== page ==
Posted by Reese Kaplan at 11:01 AM
By all reports, there was an increasing rift between the GM and Porter over his in-house managerial decision making. Mets fans can understand what it's like to question on-the-field choices made by the field general. Here the GM felt it was an important enough issue to warrant a change.
As a franchise, there are some parallels between the Houston Astros and the New York Mets. Both are perennial second division teams who seem on the precipice of turning it around. Where the Mets are doing it primarily on the strength of pitching, the Astros boast All Star Jose Altuve at 2B who may very likely win a batting title and lead the league in stolen bases. He has rookie George Springer as a teammate who flashes Giancarlo Stanton type power, slugging 20 HRs in a half season while sporting baserunning speed that led to one minor league season with 45 swipes. 1Bman Jon Singleton and 3Bman Matt Dominguez are both showing 20 HR power and ex-Rockie Dexter Fowler is turning in another solid season. DH Chris Carter is doing for them what was envisioned when Curtis Grandersno was signed by the Mets – low average, lots of strikeouts but 33 HRs and 78 RBIs thus far.
Their Achilles Heel has always been pitching, but there have been some positive developments in this regard as well. Young veterans Dallas Kuechel and ex-Met Collin McHugh both sport ERAs hovering around 3.00 as starting pitchers. Veteran Scott Feldman is doing his Bartolo Colon solid middle-tier starter bit, and then they have a few warm bodies filling out the 4th and 5th spots in the rotation.
Their bullpen, however, is a mess with journeyman Chad Qualls serving as the closer most of the year and no one of note in any other role.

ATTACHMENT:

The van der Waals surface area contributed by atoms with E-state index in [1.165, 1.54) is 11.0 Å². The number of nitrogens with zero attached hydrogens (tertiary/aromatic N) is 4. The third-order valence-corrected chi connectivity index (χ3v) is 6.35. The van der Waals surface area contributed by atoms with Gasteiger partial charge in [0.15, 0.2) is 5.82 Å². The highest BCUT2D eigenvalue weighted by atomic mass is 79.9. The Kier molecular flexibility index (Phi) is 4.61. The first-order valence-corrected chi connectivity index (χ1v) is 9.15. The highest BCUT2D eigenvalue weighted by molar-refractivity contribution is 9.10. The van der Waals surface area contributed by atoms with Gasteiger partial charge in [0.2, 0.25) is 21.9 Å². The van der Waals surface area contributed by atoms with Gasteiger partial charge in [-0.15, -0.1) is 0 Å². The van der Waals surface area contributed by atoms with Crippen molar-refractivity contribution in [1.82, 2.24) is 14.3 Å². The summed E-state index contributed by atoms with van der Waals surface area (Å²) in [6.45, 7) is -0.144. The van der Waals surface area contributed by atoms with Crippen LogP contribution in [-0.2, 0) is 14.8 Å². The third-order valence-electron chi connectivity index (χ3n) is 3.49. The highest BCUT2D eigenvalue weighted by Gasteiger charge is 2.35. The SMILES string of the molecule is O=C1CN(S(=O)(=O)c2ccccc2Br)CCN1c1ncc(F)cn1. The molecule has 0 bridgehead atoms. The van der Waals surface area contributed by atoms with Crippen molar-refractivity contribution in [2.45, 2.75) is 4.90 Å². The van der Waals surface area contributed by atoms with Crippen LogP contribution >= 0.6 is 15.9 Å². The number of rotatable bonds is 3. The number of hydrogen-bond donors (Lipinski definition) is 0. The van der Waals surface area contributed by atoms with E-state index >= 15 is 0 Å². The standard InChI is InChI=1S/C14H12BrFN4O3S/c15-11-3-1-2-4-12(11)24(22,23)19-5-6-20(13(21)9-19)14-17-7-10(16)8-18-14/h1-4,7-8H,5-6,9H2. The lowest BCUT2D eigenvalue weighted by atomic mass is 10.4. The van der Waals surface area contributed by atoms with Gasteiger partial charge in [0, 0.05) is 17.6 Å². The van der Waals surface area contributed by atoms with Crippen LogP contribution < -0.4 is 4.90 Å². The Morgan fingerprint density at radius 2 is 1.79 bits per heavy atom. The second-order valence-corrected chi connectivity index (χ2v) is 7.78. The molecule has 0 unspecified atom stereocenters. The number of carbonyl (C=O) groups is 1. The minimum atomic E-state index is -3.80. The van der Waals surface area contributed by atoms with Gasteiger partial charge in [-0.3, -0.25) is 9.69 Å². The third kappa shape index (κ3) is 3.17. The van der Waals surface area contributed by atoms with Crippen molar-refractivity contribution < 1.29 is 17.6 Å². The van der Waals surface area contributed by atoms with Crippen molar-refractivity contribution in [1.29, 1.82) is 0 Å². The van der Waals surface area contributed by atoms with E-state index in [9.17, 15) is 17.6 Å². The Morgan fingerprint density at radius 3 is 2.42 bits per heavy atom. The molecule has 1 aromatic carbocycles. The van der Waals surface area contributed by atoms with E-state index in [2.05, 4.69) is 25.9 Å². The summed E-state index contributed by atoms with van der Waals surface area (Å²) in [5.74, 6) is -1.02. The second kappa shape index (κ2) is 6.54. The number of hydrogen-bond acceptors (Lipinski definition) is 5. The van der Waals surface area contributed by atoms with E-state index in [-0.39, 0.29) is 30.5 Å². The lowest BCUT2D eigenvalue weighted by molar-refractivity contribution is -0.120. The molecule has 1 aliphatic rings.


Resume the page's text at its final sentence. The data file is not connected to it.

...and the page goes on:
You can see the nucleus here of a team about to turn the corner. Put another way, Lucas Duda is the only offensive player in the Mets lineup who could supplant someone on the Astros. On the flip side, I think most people would feel confident in the Mets starting pitching and young bullpen dancing circles around the Houston personnel, yet which of the teams has improved more? The Astros went from a .315 to a .428 winning percentage yet still FIRED THEIR MANAGER. Why? They felt they needed someone who could take them to the next level.
Contrast that approach with the Wilpons’ franchise. Their record with Terry Collins actually declined from year one to year two, but they picked up his option. Then in year three it was identical, still inferior to year one. They extended his contract. In 2014 the Mets are playing .464 ball – a slight uptick from the .457 of the previous two years. With luck they might even approach the first year’s mark of .485.
However, by all counts Terry Collins’ job is safe. Let me repeat that. The Astros improved by .113 points in winning percentage and canned their manager. The Mets are likely looking at a third straight year of ball inferior to the poor year one and they want to keep their manager. Is something wrong with this picture?
Just for grins I looked up Collins’ record with the Astros. He managed them for 3 years, improving each season until reaching 82-80 and he was dumped after the 1996 season. Apparently the Astros thought they could do better. Starting 1997 under the helm of Larry Dierker they went to the post season three straight years. Could a manager make a difference? As Mets fans we may never know.